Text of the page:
Temporary workers are gaining even more clout as economic harbingers.
Long considered spring robins of better times ahead, they’re increasingly also viewed as coal mine canaries who can signal a cooling economy.
That’s because companies since the Great Recession have stocked up on temp workers with no intention of ever offering them permanent status, experts say.
For decades, corporations hired temp workers in early stages of economic expansions and planned to make them permanent as the economy warmed, a strategy dubbed “try before buying.”
Now, more companies are keeping a buffer of temp workers to minimize outplacement costs and damaging morale of permanent workers when the economy inevitably enters a cyclical slowdown and layoffs become necessary.
“People learned something during the recession,” said Jon Osborne, vice president of research and editorial at Staffing Industry Analysts, a Mountain View, Calif., firm that follows the temporary employment industry. “If you were using a large amount of contingent labor, you were in pretty good shape.”
The trend is a small godsend for analysts.
Rising consistency in temporary employment is expected to sharpen accuracy in forecasting slowdowns or recessions. While temporary workers still transition into permanent employment like they did before the recession, fewer are able to make the leap.
Examples of formal temporary employment date at least to the 15th century, when entrepreneurs helped English serfs find part-time jobs to avoid wage controls imposed during a labor shortage resulting from the plague.
Temporary jobs flourished after World War II with the rise of office clerical staff, and in Indiana, myriad warehouses and factories took advantage of the ability to weather booms and busts by hiring people for only as long as they were needed.
Since the recession, state and local temp employment has climbed faster than the category has nationally due to the concentration of cyclical manufacturing and logistics sectors.
Temp numbers have trended at record levels for about a year, with the Indianapolis area posting 40,900 of the jobs in April, the most recent month for which figures are available, and the state, 87,700.
Nationally, 3.26 million were classified as temporary in April, still short of the 3.5 million during the peak in 2006 and 2007.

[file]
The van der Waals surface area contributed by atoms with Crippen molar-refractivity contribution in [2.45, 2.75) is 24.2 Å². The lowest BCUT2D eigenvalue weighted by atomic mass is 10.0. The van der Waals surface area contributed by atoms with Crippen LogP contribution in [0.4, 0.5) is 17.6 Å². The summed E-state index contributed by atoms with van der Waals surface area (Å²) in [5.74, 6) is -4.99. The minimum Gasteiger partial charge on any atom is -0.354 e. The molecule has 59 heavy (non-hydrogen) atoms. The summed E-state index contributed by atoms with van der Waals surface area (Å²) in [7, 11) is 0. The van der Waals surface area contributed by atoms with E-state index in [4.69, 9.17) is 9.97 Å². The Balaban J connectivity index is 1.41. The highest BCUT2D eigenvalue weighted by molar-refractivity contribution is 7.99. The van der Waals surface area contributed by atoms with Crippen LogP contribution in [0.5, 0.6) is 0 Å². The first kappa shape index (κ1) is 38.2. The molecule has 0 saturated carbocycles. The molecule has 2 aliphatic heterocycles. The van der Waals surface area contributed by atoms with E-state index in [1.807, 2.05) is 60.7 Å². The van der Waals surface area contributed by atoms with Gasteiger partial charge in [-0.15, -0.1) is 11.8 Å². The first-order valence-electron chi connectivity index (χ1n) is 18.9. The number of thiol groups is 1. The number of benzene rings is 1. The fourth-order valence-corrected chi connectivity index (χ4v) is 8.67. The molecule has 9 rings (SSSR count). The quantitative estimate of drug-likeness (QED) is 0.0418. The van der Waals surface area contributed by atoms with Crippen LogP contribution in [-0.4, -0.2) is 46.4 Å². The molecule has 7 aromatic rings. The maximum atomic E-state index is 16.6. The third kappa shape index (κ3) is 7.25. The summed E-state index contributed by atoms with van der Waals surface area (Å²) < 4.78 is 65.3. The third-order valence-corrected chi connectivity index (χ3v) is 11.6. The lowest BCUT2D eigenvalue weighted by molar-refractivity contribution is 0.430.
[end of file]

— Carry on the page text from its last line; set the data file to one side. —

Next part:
Temporary workers amount to only a sliver of total employment—roughly 2 percent of the nonfarm civilian jobs, although the figure ranges upward of 30 percent in some industries.
Yet their small numbers are tracked closely by analysts, economists and others hoping to predict the economy.
Osborne said corporate decisions to rely more on temps means temporary employment is gaining in significance.
“It’s a tool that’s being used by a greater degree than it was in the past,” Osborne said.
John Elwood, president of Columbus-based Elwood Staffing Service Inc., said client companies are becoming quite deliberate about keeping part of their head count temporary.
“Companies are more strategic,” he said. “Businesses need to be and want to be pretty lean.”
Gary Hentschel, president of the Indiana district of KeyBank and a former president of Greenwood-based staffing firm Personnel Management Inc., is less certain that temporary employment is becoming more revealing as an economic indicator.
The recovery and expansion have been so unusually slow that it casts doubt on whether temps are as accurate an indicator as they used to be, he said.
“You’re seeing big staffing increases, but that isn’t necessarily an indication of the economy getting better,” Hentschel said.
Also, he said, Midwestern companies tend to be more traditional in hiring practices, thus less likely to keep workers in temporary status.
Osborne, Hentschel and Elwood say they see no hint of recession in the temporary hiring figures they track.
Staffing Industry Analysts’ ongoing surveys of companies with at least 1,000 employees suggests that total temporary employment in the country will continue to climb and return to the most recent peak, in 2006, at the end of 2014, Osborne said.
Historically, temp employment slows after reaching record levels, and Osborne expects hiring to slow in 2015.
Elwood expects steady, modest growth in temporary hiring through at least the end of the year.
Hentschel said the environment is ideal for temp staffing firms. While the economy is growing, there is still enough uncertainty that companies are reluctant to hire permanent workers.•